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Group test of WYSIWYG web editors
Group test of WYSIWYG web editors

BRIEFLY: Are WYSIWYG editors good enough for serious designers?

We put four of the best to the test - and throw in a free text editor for good measure!

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urban75 WYSIWYG web editors group test WYSIWYG Web Editors
Group test of visual editor
Mike Slocombe for Internet Magazine, May 2004

Back in the dawn of internet time, a cutting edge web developer only needed a copy of Notepad and a head full of HTML to knock out professional sites.

As the web gathered momentum and pages grew more visual and complex, busy coders turned to dedicated HTML editors like Homesite and BB Edit to help speed up the coding process.

Soon, software developers realised that there were a lot of other people who wanted to get involved in this new fangled InterWebNet publishing thingy too, but didn't fancy learning all the weird and fiddly code.

And so the WYSIWYG Editor was born.

Short for 'What You See Is What You Get', this new breed of visual editor promised DTP-like control over web page creation, whereby images and text could simply be dragged and dropped on the page.


Pretty colours and arcane fonts could be added at will with all manner of groovy effects just a mouse click away. And when the site was finished, a quick push of the 'publish' button would magically transform the layouts into HTML. Job done!

Well, not exactly. Sadly, none of the original programs lived up to their promises, with most of them churning out bloated, weird and wonderful, non-proprietary code that had barely a hope of displaying consistently on different browsers.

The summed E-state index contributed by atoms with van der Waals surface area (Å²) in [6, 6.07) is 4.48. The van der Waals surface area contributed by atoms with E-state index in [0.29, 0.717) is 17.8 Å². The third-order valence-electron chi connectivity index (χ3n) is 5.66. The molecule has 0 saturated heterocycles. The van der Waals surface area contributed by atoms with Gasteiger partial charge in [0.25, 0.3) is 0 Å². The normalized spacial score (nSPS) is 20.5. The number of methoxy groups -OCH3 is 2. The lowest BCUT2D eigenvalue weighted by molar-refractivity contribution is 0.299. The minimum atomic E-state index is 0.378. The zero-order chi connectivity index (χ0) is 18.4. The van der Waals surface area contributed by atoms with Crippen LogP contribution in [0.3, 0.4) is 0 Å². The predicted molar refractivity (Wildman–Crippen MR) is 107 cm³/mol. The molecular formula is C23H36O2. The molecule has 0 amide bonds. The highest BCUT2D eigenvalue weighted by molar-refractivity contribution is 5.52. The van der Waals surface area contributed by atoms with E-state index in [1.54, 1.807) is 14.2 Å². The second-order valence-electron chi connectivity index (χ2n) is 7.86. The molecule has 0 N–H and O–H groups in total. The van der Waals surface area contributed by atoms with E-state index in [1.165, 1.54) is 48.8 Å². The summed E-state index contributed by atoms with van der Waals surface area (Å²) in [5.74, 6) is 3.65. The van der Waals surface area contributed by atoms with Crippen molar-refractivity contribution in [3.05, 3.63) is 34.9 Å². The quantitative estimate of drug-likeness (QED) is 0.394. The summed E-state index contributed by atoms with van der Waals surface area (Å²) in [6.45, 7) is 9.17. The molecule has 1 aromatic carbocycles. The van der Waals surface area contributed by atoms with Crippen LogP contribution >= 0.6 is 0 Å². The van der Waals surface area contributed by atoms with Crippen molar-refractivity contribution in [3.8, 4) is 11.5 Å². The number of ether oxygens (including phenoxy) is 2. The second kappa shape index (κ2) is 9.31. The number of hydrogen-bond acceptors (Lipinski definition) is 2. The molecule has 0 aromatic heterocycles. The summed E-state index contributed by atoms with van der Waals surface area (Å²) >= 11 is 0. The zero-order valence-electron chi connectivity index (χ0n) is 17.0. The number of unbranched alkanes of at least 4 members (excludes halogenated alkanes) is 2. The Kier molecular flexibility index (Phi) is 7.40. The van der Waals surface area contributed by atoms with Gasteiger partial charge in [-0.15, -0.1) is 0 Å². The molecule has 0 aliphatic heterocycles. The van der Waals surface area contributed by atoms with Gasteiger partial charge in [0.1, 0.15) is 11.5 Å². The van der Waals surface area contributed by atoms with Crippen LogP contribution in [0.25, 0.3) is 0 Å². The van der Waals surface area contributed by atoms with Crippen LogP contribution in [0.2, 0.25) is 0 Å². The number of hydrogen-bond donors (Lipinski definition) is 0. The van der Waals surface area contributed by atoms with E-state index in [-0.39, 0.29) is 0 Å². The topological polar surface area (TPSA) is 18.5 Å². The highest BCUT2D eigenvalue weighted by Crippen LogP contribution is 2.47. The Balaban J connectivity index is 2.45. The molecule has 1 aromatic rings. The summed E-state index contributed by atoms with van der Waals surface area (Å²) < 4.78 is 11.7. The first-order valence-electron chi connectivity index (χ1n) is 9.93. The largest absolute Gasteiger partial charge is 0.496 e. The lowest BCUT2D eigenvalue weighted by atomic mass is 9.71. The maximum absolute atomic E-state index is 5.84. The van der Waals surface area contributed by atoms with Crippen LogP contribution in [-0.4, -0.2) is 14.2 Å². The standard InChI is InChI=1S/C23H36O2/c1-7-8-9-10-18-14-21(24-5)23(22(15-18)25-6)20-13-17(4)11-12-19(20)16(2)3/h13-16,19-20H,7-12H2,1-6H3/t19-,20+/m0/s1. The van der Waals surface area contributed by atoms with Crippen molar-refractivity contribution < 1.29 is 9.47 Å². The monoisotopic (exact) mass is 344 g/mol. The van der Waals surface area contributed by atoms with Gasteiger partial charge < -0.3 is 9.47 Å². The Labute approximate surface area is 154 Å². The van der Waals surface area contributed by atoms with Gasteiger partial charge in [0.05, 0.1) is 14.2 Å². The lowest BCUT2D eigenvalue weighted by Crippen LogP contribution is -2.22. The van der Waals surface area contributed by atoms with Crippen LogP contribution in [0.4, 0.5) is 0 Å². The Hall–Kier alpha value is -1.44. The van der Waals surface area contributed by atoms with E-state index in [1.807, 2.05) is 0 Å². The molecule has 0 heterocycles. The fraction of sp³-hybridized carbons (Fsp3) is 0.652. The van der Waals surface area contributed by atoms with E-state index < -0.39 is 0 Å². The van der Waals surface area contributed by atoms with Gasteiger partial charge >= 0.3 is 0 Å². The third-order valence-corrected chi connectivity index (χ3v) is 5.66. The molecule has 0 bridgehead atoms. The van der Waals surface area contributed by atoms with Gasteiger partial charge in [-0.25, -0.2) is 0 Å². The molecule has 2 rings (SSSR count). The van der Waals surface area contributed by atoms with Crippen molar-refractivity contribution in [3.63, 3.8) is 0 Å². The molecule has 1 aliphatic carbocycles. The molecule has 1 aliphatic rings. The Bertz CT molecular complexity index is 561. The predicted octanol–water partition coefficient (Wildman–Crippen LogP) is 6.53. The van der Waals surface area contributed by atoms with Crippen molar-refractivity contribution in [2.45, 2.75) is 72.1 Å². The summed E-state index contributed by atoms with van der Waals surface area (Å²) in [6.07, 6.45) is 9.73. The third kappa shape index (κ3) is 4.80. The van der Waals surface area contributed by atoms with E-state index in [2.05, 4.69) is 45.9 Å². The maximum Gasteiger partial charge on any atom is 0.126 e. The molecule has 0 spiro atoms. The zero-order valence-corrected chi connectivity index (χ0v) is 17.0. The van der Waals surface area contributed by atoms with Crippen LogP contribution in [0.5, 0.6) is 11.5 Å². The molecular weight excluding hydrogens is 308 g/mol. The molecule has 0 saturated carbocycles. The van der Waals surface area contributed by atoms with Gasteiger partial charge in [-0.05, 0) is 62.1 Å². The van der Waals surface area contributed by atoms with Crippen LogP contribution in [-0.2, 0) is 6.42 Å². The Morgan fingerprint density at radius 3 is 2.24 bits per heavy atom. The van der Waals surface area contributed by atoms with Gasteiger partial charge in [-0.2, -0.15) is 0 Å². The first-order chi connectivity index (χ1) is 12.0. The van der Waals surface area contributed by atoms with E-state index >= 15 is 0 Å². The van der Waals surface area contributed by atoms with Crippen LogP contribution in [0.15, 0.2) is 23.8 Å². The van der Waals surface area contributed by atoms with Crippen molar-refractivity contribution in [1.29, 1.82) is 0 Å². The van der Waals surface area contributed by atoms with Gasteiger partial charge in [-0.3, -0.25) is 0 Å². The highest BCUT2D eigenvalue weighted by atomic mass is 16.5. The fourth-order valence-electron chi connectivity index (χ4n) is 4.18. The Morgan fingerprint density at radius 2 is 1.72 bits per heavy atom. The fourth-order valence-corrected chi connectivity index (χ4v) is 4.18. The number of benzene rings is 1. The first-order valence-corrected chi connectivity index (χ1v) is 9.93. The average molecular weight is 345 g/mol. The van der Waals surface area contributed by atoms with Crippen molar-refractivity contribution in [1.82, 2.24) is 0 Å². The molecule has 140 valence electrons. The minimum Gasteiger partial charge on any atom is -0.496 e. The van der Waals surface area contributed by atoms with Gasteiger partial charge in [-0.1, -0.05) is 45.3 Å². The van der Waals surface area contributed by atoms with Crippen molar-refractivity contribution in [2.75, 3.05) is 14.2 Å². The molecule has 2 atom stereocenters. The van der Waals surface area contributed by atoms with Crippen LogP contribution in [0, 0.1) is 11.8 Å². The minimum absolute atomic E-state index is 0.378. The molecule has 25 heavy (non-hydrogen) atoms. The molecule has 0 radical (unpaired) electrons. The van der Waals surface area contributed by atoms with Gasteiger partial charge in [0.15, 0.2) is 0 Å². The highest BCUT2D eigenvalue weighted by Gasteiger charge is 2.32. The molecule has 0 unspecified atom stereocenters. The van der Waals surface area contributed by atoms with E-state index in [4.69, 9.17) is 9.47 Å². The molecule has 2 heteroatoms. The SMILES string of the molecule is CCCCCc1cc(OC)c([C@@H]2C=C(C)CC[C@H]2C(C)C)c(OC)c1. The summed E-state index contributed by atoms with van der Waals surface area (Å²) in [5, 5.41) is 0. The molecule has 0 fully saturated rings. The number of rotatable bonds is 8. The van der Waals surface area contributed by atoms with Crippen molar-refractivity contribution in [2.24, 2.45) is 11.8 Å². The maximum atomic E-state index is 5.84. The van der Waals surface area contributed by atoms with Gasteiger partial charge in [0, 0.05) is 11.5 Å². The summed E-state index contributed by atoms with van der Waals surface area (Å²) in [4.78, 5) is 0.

In fact, such was the appalling reputation of WYSIWYG editors that no decent web designer would ever admit to even installing one, let alone authoring a site with one.

And thus it became written in Internet folklore that proper designers used HTML text editors, while dabblers and amateurs used WYSIWYG programs.


But times have changed. Keeping up with an ever-shifting set of standards, scripting languages and database technologies is now a formidable task, and as the web branches out to new platforms, more powerful authoring applications are needed to help harassed coders get the job done.

And here's where the new breed of leaner, meaner, standards-compliant WYSIWYG editors come in.

No longer the bumbling, code-chewing jokes of the past, these sophisticated editors come stocked with an armoury of tools for the modern web author, with attractive interfaces speeding up the design process immeasurably.

Now authors can create well-designed, standards-compliant sites without having to pass a degree in Advanced Boffinry.

So how good are these new programs? This group test aims to find out...

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